Not in our Backyard – Rural America is fighting back against large-scale renewable energy projects
Renewable energy is politically popular. Polling data show that about 70 percent of Americans want more wind energy and 80 percent want more solar. Regulators at the local, state, and federal levels have responded to this popularity by passing a myriad of goals, mandates, and subsidies to encourage the development and consumption of wind and solar energy. The Sierra Club claims that “over 170 cities, more than ten counties, and eight states across the U.S. have goals to power their communities with 100% clean, renewable energy.
In addition to their political popularity, a spate of academic studies released over the past few years have claimed that the U.S. can run most or, all, of its economy solely on renewables. No oil, coal, natural gas, or nuclear required. Although renewables are popular among voters and professors at elite universities, they also have several problems, including their intermittency, need for high-voltage transmission lines, and resource intensity. Several analyses, including one done in 2019 by the Natural History Museum in London, have documented the enormous amounts of metals and rare-earth elements that will have to be mined in order to manufacture the vast amounts of solar panels and wind turbines needed for such a large effort.
But the most important — and the most obvious — challenge in converting to a renewables-only economy is commandeering the enormous amounts of land needed to accommodate the staggering amounts of solar and wind generation capacity that will be required to meet domestic energy needs. As longtime consulting electric engineer Lee Cordner summed it up, “Where are you going to put it? How are you going to connect it? And how are you going to pay for it?” This paper addresses those issues. Read More > at American Experiment
Electrification To Fight Climate Change: The Challenge Of A Lifetime – The reality is obvious: the climate goal of electrification could surge U.S. electricity demand. As we seek to decarbonize, more of our economy electrifies and more of the load shifts to the grid. In the U.S., this is a really big deal. Hovering around 4,100 terawatt hours, most Americans probably do not realize that our national power consumption has been flat since The Great Recession of 2007-2009. No wonder then that the coal industry might be electric cars’ biggest fan.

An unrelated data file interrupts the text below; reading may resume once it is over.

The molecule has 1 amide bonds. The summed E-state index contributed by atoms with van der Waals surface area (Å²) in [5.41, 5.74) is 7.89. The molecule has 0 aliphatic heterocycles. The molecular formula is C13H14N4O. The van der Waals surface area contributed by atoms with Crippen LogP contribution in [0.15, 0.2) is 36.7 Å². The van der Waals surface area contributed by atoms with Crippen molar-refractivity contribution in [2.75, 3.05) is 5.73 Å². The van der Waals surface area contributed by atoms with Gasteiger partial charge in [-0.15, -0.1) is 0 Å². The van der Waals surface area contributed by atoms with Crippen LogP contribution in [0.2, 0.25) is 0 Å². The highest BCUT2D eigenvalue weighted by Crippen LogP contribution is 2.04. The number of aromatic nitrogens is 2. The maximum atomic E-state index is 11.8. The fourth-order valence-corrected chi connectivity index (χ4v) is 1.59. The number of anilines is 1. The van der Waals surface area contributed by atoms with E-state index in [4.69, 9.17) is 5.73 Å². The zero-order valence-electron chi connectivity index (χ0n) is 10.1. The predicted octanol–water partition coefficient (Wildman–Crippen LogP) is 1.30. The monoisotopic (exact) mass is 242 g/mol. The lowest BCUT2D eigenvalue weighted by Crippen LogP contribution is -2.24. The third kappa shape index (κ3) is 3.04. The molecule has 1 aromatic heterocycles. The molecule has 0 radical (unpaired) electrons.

A overwhelming statistic illustrates our Herculean task for electric cars: we have 270 million oil-based cars (i.e., internal combustion engine) and only around 2 million that run on electricity. The amount of electricity that could be needed to change this may be incalculable but we know it is immense. Packing a mighty punch, oil-based gasoline has 100 times the energy density of a lithium-ion battery utilized in electric cars.
Experts at the University of California, Berkeley calculate that by 2050 the U.S. will need almost 90% more electricity than it did in 2018, in a scenario where all new passenger vehicles sold by 2030 are electric, with buildings and factories also electrifying quickly. This analysis is part of a comprehensive 2020 study looking at what it would take to make the power grid 90% carbon-free by 2035.
Again, none of this is hard to imagine. All we have to do is look at Norway, where electric cars account for about 55% of new sales, thanks to a plethora of government incentives. At an astounding 26,500 kWh per person per year, Norway has the second highest (after Iceland) electricity use rate in the world, more than double that of the U.S. And at almost $70,000/capita/year/, Norway is one of the richest countries in the world, so residents can afford much higher cost electric cars. For measure, the U.S. has nearly 65 times more people and 100 times more vehicles than Norway.
Americans will not buy into the “electrify to fight climate change” goal if costs are too high. We are engaged in a very delicate dance on climate policy. Public opinion polls show that nearly 70% of Americans would not pay just $10 a month in higher electric bills to combat climate change. The wind and solar power and CO2 reduction schemes that we want to utilize have already been proven expensive, as seen in such green-tinted policies coming from California, Germany, Denmark, Australia, and Ontario. Read More > at Forbes
California Has A Recycling Problem – It’s like magic: Every week, plastics, mixed paper and cans go in a big blue bin, are hauled out to the curb and then — poof! — recycled into something new in some distant facility.
In reality, there’s more myth than magic at work.
“Twenty to 40% percent of what ends up in somebody’s curbside bin has a chance of being landfilled,” said Jeff Donlevy, general manager with Ming’s Recycling in Sacramento. “And a lot of it has to do with mislabeling and contamination of materials.”